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I don’t like endings.
In fact, I deplore them.
Even if I’m really not getting on with someone, I still want them close at hand, because then I can kid myself that all is well.
This is likely why I’m still friends with so many exes (much to the chagrin of many of my nearest & dearest).
I just find it really hard to accept that you can be so closely intertwined with someone one minute, and practically strangers the next.
I’ve always believed that life carries different souls to us at different times – either to teach us something, or to help us experience deeper levels of joy, love and connection.
But the sad truth is, not everyone’s meant to stay there – at least, not indefinitely.
I’ve had my heart cracked open on many occasions over the (seemingly premature) departure of someone I cherish from my life.
And, as hideous as romantic break-ups and separations are, uncoupling (consciously or otherwise) from platonic friendships can devastate me to equally startling degrees.
My longing to connect with people on an intense, almost cellular level has been both the making and the breaking of me over the years;
When I was little, I had countless ‘best friends.’
I revelled in feeling like my companionship was superior to that of others, like we had a bond and understanding of each other that no one outside of our little unit could touch.
Fucking codependent, I know.
Whilst such friendships had no sexual dimension to them, the level of intimacy was so profound that, when the friendship drifted or ended, their absence felt (to use an old cliché..) like losing a limb.
The other day, my business coach Lucy Sheridan shared something with me that’s helped me re-interpret a particular friendship dynamic which has shifted significantly in the last few years.
She said, “Perhaps you’re just in the middle of the ‘diamond’ with this person right now…”
By that, she meant that the friendship had previously been close, was currently distant, but also had the potential to come back together later on – like the outline of a diamond shape: <> (sorry, the best image I can muster up on Word – but you get the idea).
Interestingly, I’ve experienced this exact process in another of my friendships recently, too.
My old friend Katy came in to my life when I was thirteen/ fourteen – which coincided with a lot of firsts for me: first foray in to the world of alcopops & weed, first visit to Camden, first time having sex…
By the time we hit sixth form, we’d already started to drift out of each other’s lives – not because we didn’t get on, just because the dynamic of our friendship group had shifted (plus she had a shit of a boyfriend who liked to keep her all to himself - or at least that’s how it seemed to me).
We briefly came back in to each other’s lives when she got married in her early twenties.
Alas, I was in my most sabotaging and self-destructive phase at the time, which unfortunately saw me very nearly ruin her wedding day in Lake Tahoe after I contracted alcohol poisoning the day before the ceremony, and narrowly missed vomiting all over her white dress by about three inches.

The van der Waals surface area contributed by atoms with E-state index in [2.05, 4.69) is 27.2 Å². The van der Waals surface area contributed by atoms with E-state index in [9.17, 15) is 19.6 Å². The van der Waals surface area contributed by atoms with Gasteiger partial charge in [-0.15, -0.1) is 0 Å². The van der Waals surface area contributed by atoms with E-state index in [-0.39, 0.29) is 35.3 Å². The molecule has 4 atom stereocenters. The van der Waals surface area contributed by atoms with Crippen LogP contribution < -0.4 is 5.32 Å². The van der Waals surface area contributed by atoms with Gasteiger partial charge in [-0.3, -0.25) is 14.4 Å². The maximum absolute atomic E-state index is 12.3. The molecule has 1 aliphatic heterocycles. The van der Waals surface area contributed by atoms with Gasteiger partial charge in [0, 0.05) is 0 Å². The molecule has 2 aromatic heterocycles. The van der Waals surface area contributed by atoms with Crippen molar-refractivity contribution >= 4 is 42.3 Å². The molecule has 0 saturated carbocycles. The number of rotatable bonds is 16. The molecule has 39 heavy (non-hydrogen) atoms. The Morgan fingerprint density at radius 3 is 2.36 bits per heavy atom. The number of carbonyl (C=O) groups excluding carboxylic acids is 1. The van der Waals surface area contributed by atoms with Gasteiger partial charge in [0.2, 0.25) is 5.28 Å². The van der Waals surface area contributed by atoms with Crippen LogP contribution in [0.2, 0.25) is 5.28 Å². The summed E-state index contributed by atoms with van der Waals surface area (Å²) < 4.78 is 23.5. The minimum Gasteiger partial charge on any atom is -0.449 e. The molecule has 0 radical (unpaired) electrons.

Katy stayed out in Tahoe with her new husband for that year, and, feeling deeply ashamed and embarrassed by my behaviour at their wedding (the alco-poisoning was the mere tip of the iceberg), I didn’t make all that much effort to sustain the friendship.
However, a whole seven years later, and life serendipitously carried us back towards each other via another mutual friend’s wedding.
(Ah, weddings; both the creator and destroyer of relationships).
After updating each other on the last few years, it quickly became apparent that Katy and I were in very similar places in our lives and had lots in common nowadays (it helped too that our other halves developed an instantaneous bromance).
It’s been so wonderful having Katy back in my life recently, that a large part of me’s really livid with myself for all the missed time.
But, then again, as my friend - the brilliant writer Daisy Buchanan says in her book ‘How To Be A Grown Up’, there’s no point offering advice or regretting anything that involves time travel; what’s past is utterly unchangeable, much better to just accept and learn from it and make the most of whatever situation you find yourself in right now.
In which case, I’ve vowed to stop lamenting or begrudging the few friendships that are currently posited at the furthest points of the diamond.
Maybe life will carry these people back to me, maybe it won’t.
But one thing’s for sure:
If you have to force or manipulate a person to stay (or return) to your life, the dynamic is clearly not at its most balanced and would no doubt benefit from some time and space – at least until you both feel an equal desire to re-establish the connection.
And if that day does arrive? (- And you’ll know it when it does because it’ll happen organically of its own accord without any engineering on your part…)
Then, I encourage you to welcome them back in to your life with open arms, just like the father in the biblical parable ‘The Prodigal Son’.
In other words, celebrate the fact they’re back, don’t berate or over-analyse why they went away.
With hindsight you might find that the space was the key to bringing you closer together.
I’D LOVE TO HEAR FROM YOU:
Have you ever been ‘in the diamond’ and then come back together with an old flame or close friend?
Did you find that the dynamic was better or healthier when they returned?
Look forward to hearing your thoughts on this idea in the comments below :)
All my love,